What Tom Waits said about The Eagles’ cover of Ol’ 55, the first single off his debut album, Closing Time.
In an interview on WAMU Radio in Washington DC (1975):
“I frankly was not that particularly crazy about their rendition of it. The song is about 5 years old, it’s one of the first songs I wrote so I felt like it was kind of flattering that somebody wanted to do your song but at the same time I thought their version was a little antiseptic.”
To the NME, as quoted in an article called ‘Tom Waits: Would You Say This Man Was Attempting To Convey An Impression Of Sordid Bohemianism’ (1976):
“Naw – I don’t like the Eagles. They’re about as exciting as watching paint dry. Their albums are good for keeping the dust off your turntable and that’s about all.”
This man plays the piano like he doesn’t care who’s heart he’s breaking.
So what becomes of all the little boys
Who run away from home?
The world keeps gettin’ bigger
once you’re on your own
It’s heads you win, tails they lose
You’re on the nickel and you’re over there
Honestly, the way these two look at each other – it almost makes up for the whole Susan Sarandon/Tim Robbins travesty.
When he performed it in Johannesburg a few weeks ago, they couldn’t get through a line of the song without giggling at each other.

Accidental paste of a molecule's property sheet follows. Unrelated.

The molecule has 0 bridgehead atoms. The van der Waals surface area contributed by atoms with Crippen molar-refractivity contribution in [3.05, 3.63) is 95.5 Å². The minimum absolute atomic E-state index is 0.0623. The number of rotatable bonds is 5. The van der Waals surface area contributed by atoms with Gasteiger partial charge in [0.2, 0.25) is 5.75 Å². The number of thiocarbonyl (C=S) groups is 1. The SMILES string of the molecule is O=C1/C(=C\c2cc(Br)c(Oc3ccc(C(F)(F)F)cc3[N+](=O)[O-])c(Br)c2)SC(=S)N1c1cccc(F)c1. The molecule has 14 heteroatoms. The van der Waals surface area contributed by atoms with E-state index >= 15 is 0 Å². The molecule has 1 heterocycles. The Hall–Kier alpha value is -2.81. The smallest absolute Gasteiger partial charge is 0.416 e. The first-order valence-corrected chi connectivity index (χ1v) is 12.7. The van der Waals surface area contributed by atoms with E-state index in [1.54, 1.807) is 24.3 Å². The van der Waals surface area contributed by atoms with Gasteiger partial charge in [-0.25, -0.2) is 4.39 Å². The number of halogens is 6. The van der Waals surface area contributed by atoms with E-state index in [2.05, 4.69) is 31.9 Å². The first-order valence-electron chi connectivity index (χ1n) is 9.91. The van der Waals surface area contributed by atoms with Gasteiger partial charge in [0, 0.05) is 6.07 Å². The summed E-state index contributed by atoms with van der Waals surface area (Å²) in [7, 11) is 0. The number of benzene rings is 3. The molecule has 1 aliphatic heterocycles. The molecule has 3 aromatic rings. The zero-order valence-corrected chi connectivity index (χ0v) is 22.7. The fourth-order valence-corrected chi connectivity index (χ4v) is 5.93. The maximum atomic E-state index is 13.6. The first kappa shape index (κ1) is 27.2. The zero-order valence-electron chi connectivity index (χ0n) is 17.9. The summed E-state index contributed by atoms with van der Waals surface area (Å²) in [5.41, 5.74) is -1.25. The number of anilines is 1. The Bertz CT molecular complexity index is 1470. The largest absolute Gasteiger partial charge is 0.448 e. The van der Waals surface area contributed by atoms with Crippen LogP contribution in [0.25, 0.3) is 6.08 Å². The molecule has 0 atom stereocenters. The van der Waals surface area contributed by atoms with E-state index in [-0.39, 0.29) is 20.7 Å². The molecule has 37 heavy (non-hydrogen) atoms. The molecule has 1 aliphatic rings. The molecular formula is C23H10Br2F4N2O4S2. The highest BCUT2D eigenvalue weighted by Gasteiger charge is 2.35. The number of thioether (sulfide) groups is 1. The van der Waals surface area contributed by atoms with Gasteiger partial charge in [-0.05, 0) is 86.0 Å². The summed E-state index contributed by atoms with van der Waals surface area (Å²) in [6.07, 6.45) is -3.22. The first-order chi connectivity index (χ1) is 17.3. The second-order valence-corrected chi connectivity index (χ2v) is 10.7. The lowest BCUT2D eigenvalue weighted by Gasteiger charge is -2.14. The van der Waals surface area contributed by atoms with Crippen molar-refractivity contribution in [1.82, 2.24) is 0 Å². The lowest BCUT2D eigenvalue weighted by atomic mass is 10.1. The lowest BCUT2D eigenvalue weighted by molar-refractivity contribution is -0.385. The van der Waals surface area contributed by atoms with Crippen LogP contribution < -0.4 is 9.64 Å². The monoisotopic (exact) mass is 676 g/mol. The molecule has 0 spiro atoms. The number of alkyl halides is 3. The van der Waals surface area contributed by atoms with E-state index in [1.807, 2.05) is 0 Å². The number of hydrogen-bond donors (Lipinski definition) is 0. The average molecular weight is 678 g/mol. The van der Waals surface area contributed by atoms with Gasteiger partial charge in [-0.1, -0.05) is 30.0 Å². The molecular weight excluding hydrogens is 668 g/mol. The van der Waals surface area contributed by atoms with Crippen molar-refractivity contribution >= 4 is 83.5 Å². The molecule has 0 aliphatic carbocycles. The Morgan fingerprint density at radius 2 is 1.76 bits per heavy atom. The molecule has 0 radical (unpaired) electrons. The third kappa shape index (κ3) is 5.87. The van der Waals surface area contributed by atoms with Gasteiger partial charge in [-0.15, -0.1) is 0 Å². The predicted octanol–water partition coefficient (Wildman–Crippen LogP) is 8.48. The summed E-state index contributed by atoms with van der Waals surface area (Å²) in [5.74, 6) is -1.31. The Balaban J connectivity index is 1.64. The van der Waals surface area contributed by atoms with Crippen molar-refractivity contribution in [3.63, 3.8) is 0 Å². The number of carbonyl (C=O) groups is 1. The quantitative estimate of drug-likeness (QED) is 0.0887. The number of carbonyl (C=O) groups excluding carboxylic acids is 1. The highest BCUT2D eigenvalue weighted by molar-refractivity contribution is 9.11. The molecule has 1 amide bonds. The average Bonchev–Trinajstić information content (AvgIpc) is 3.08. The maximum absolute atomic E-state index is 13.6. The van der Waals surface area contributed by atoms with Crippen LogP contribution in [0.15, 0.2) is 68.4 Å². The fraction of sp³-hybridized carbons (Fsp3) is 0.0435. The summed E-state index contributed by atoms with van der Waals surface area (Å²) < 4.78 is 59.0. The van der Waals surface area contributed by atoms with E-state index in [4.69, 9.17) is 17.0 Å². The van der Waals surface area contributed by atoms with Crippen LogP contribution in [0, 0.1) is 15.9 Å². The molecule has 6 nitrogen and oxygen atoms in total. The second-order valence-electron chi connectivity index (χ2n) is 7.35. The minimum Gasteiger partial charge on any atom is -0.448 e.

As long as they, and the Lamontagnes, and Tom Waits/Kathleen Brennan are fine, I think we’ll be alright.
Are folk singers just really clever about love?
By the super cool Jim Lockey. Buy his things.
“I found some things they say about music that seemed to apply to Keith. You know, in the old days they said that the sound of the guitar could cure gout and epilepsy, sciatica and migraines. I think that nowadays there seems to be a deficit of wonder. And Keith seems to still wonder about this stuff. He will stop and hold his guitar up and just stare at it for a while. Just be rather mystified by it. Like all the great things in the world, women and religion and the sky… you wonder about it, and you don’t stop wondering about it.”
– Tom Waits, in Life by Keith Richards